Video I/O with OpenCV Overview
The OpenCV Video I/O module is a set of classes and functions to read and write video or images sequence.
Some backends such as (DSHOW) Direct Show, Video For Windows (VFW), Microsoft Media Foundation (MSMF), Video 4 Linux (V4L), etc… are interfaces to the video I/O library provided by the operating system.
Some others backends like OpenNI2 for Kinect, Intel Perceptual Computing SDK, GStreamer, XIMEA Camera API, etc… are interfaces to proprietary drivers or to external library.
See the list of supported backends here: cv::VideoCaptureAPIs
Some backends are experimental use them at your own risk
Each backend supports devices properties (cv::VideoCaptureProperties) in a different way or might not support any property at all.
Select the backend at runtime
OpenCV automatically selects and uses first available backend (
As advanced usage you can select the backend to use at runtime. Currently this option is available only with VideoCapture.
For example to grab from default camera using Direct Show as backend
//declare a capture object cv::VideoCapture cap(0 + cv::CAP_DSHOW); //or specify the apiPreference with open cap.open(0 + cv::CAP_DSHOW);
If you want to grab from a file using the Direct Show as backend:
//declare a capture object cv::VideoCapture cap(filename, cv::CAP_DSHOW); //or specify the apiPreference with open cap.open(filename, cv::CAP_DSHOW);
Backends are available only if they have been built with your OpenCV binaries.
opencv2/cvconfig.h to know which APIs are currently available (e.g.
HAVE_MSMF, HAVE_VFW, HAVE_LIBV4L, etc…).
To enable/disable APIs, you have to:
- re-configure OpenCV using appropriates CMake switches (e.g.
-DWITH_MSMF=ON -DWITH_VFW=ON ...) or checking related switch in cmake-gui
- rebuild OpenCV itself
Use 3rd party drivers or cameras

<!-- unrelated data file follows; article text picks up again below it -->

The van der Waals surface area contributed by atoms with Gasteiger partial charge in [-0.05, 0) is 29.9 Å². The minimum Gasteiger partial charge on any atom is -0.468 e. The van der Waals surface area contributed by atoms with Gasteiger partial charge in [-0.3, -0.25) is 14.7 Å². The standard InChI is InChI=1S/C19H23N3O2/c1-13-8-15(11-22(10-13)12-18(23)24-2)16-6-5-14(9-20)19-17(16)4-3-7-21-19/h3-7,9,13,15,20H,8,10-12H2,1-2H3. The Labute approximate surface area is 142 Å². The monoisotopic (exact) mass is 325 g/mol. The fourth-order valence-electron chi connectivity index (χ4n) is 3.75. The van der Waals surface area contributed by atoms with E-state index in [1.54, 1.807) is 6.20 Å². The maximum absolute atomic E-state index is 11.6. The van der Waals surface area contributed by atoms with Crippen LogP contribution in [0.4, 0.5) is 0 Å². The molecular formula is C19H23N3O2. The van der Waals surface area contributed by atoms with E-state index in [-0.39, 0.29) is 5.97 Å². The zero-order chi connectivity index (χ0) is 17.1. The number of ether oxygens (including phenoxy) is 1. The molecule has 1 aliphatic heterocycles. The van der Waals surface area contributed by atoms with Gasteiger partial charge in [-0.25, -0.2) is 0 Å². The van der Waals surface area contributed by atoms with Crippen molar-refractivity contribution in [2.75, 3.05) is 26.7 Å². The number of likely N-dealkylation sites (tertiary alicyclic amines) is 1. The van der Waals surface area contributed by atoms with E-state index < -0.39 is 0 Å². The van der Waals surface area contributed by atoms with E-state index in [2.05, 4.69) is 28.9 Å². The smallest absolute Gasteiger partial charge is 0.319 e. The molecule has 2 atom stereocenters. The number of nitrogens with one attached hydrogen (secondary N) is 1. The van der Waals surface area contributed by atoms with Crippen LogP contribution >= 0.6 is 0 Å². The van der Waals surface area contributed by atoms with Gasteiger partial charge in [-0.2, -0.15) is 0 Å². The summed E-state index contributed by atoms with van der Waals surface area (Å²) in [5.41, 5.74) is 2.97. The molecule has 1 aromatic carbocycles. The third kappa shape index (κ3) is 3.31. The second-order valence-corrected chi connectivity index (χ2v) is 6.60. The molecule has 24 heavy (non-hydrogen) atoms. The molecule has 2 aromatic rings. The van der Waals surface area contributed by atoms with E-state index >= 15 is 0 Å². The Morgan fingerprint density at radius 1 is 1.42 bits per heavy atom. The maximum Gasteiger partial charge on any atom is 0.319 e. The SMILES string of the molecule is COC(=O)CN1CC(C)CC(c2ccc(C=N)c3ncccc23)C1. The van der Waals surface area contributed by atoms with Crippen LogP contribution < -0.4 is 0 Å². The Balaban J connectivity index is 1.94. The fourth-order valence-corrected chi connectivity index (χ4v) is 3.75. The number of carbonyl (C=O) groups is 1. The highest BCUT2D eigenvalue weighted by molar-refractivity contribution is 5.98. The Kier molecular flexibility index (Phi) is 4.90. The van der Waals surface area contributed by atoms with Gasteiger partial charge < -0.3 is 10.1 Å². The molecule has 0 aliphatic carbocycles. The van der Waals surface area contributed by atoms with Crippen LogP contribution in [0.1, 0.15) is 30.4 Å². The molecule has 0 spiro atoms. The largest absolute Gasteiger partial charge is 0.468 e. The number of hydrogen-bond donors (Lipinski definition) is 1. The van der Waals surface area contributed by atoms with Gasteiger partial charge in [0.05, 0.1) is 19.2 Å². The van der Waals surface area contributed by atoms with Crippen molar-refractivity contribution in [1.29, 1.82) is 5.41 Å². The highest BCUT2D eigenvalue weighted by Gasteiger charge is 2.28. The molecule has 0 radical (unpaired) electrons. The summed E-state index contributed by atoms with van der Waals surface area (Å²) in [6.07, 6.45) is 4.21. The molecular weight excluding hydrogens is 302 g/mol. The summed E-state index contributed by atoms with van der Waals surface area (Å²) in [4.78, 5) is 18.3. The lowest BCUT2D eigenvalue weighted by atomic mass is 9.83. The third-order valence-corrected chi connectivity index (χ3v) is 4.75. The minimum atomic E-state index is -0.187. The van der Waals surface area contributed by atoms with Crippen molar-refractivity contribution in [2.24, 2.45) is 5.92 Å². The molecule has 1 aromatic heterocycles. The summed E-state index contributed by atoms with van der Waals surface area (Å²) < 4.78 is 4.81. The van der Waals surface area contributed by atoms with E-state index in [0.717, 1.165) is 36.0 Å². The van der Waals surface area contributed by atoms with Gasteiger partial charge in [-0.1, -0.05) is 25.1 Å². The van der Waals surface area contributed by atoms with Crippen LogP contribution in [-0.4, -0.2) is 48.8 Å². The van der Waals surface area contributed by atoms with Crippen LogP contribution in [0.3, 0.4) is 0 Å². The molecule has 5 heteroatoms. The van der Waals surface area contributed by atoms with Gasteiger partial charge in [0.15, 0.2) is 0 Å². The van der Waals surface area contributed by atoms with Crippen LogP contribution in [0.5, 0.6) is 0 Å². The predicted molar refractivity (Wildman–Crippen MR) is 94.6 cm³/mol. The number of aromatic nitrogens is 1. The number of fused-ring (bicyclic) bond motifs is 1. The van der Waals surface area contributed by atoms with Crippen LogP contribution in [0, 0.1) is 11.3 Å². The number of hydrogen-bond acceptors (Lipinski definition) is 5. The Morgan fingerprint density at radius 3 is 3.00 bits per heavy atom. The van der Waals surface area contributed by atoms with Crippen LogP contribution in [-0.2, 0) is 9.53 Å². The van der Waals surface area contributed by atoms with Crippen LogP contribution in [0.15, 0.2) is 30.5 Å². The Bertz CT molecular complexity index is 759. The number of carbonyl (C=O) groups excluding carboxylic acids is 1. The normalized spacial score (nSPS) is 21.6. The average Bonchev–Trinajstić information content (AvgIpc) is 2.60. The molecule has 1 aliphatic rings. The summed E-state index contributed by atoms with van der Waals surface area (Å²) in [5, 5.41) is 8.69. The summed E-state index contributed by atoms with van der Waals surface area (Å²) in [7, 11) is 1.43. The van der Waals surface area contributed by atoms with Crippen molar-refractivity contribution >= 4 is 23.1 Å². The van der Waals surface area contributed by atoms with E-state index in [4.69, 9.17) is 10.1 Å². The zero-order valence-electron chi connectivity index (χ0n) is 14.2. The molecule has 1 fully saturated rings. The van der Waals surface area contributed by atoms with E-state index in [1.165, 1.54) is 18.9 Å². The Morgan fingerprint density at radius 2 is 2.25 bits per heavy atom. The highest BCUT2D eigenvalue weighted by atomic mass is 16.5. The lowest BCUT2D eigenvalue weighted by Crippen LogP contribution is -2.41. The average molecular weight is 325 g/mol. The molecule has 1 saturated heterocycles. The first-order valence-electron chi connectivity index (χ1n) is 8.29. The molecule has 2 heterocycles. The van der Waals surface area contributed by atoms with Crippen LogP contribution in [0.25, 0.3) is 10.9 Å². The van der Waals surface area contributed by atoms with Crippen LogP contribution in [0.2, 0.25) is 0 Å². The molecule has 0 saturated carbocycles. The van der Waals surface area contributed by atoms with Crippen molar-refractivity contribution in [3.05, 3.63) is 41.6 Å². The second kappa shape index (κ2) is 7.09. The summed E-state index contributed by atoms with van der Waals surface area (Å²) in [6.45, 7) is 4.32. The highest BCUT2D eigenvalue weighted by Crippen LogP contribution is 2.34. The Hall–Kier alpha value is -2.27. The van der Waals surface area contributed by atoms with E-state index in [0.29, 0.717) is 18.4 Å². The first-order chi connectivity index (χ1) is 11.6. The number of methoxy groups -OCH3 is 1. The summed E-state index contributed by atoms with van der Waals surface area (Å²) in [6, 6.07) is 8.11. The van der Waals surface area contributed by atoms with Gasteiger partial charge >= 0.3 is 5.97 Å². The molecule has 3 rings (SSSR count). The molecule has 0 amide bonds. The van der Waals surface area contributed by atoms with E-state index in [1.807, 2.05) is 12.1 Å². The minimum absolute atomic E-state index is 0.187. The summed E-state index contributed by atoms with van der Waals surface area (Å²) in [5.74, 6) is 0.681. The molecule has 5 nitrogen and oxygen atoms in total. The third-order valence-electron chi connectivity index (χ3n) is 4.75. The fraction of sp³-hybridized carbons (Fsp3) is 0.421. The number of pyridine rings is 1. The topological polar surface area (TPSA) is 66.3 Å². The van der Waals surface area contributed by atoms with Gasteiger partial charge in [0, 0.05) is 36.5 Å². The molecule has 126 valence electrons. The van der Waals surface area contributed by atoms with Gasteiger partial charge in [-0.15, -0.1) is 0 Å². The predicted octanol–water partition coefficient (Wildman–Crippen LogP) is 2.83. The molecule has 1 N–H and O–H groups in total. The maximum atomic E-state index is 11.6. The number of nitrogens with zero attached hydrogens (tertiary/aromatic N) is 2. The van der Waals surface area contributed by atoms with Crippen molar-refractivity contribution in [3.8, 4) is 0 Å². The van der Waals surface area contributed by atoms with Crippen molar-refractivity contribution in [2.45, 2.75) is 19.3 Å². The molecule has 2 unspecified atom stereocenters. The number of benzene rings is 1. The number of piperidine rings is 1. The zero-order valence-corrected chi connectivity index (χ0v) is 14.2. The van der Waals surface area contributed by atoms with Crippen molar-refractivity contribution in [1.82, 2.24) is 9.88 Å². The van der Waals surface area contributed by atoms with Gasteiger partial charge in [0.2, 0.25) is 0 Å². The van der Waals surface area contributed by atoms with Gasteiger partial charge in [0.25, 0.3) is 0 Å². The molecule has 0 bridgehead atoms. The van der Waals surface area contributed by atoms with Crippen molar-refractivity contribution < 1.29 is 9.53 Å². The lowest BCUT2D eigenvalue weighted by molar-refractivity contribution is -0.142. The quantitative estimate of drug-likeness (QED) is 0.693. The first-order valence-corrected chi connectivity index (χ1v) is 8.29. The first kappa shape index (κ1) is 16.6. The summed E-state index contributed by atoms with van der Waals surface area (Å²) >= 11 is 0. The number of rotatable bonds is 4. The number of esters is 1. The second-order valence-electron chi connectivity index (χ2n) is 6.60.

Many industrial cameras or some video I/O devices don’t provide standard driver interfaces for the operating system. Thus you can’t use VideoCapture or VideoWriter with these devices.
To get access to their devices, manufactures provide their own C++ API and library that you have to include and link with your OpenCV application.
Is common case that this libraries read/write images from/to a memory buffer. If it so, it is possible to make a
Mat header for memory buffer (user-allocated data) and process it in-place using OpenCV functions. See cv::Mat::Mat() for more details.
The FFmpeg library
OpenCV can use the FFmpeg library (http://ffmpeg.org/) as backend to record, convert and stream audio and video. FFMpeg is a complete, cross-reference solution. If you enable FFmpeg while configuring OpenCV than CMake will download and install the binaries in
OPENCV_SOURCE_CODE/3rdparty/ffmpeg/. To use FFMpeg at runtime, you must deploy the FFMepg binaries with your application.
FFmpeg is licensed under the GNU Lesser General Public License (LGPL) version 2.1 or later. See
OPENCV_SOURCE_CODE/3rdparty/ffmpeg/readme.txt and http://ffmpeg.org/legal.html for details and licensing information